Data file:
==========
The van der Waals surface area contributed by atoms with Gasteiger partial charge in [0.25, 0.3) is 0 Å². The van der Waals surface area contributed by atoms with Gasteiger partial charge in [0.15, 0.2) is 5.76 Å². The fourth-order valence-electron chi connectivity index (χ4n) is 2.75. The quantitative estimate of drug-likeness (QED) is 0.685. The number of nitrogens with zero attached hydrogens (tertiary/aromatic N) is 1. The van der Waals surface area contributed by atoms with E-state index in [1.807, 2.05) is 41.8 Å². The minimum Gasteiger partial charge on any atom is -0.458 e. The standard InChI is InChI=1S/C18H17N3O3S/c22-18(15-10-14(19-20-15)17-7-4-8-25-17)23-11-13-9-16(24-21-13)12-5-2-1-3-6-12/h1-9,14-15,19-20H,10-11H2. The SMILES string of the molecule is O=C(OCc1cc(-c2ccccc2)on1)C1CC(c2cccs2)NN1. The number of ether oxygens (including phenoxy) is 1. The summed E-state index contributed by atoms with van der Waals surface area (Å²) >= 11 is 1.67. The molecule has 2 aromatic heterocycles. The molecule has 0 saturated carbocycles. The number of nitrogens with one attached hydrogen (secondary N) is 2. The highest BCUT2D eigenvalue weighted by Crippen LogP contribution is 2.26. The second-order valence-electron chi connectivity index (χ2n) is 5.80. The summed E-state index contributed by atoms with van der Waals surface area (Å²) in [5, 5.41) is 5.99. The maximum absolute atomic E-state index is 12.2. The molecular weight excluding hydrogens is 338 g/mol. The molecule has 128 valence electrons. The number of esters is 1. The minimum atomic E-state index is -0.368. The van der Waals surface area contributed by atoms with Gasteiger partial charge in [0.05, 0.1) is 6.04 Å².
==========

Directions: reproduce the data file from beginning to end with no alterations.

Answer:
The van der Waals surface area contributed by atoms with Gasteiger partial charge in [0.25, 0.3) is 0 Å². The van der Waals surface area contributed by atoms with Gasteiger partial charge in [0.15, 0.2) is 5.76 Å². The fourth-order valence-electron chi connectivity index (χ4n) is 2.75. The quantitative estimate of drug-likeness (QED) is 0.685. The number of nitrogens with zero attached hydrogens (tertiary/aromatic N) is 1. The van der Waals surface area contributed by atoms with E-state index in [1.807, 2.05) is 41.8 Å². The minimum Gasteiger partial charge on any atom is -0.458 e. The standard InChI is InChI=1S/C18H17N3O3S/c22-18(15-10-14(19-20-15)17-7-4-8-25-17)23-11-13-9-16(24-21-13)12-5-2-1-3-6-12/h1-9,14-15,19-20H,10-11H2. The SMILES string of the molecule is O=C(OCc1cc(-c2ccccc2)on1)C1CC(c2cccs2)NN1. The number of ether oxygens (including phenoxy) is 1. The summed E-state index contributed by atoms with van der Waals surface area (Å²) >= 11 is 1.67. The molecule has 2 aromatic heterocycles. The molecule has 0 saturated carbocycles. The number of nitrogens with one attached hydrogen (secondary N) is 2. The highest BCUT2D eigenvalue weighted by Crippen LogP contribution is 2.26. The second-order valence-electron chi connectivity index (χ2n) is 5.80. The summed E-state index contributed by atoms with van der Waals surface area (Å²) in [5, 5.41) is 5.99. The maximum absolute atomic E-state index is 12.2. The molecular weight excluding hydrogens is 338 g/mol. The molecule has 128 valence electrons. The number of esters is 1. The minimum atomic E-state index is -0.368. The van der Waals surface area contributed by atoms with Gasteiger partial charge in [0.05, 0.1) is 6.04 Å².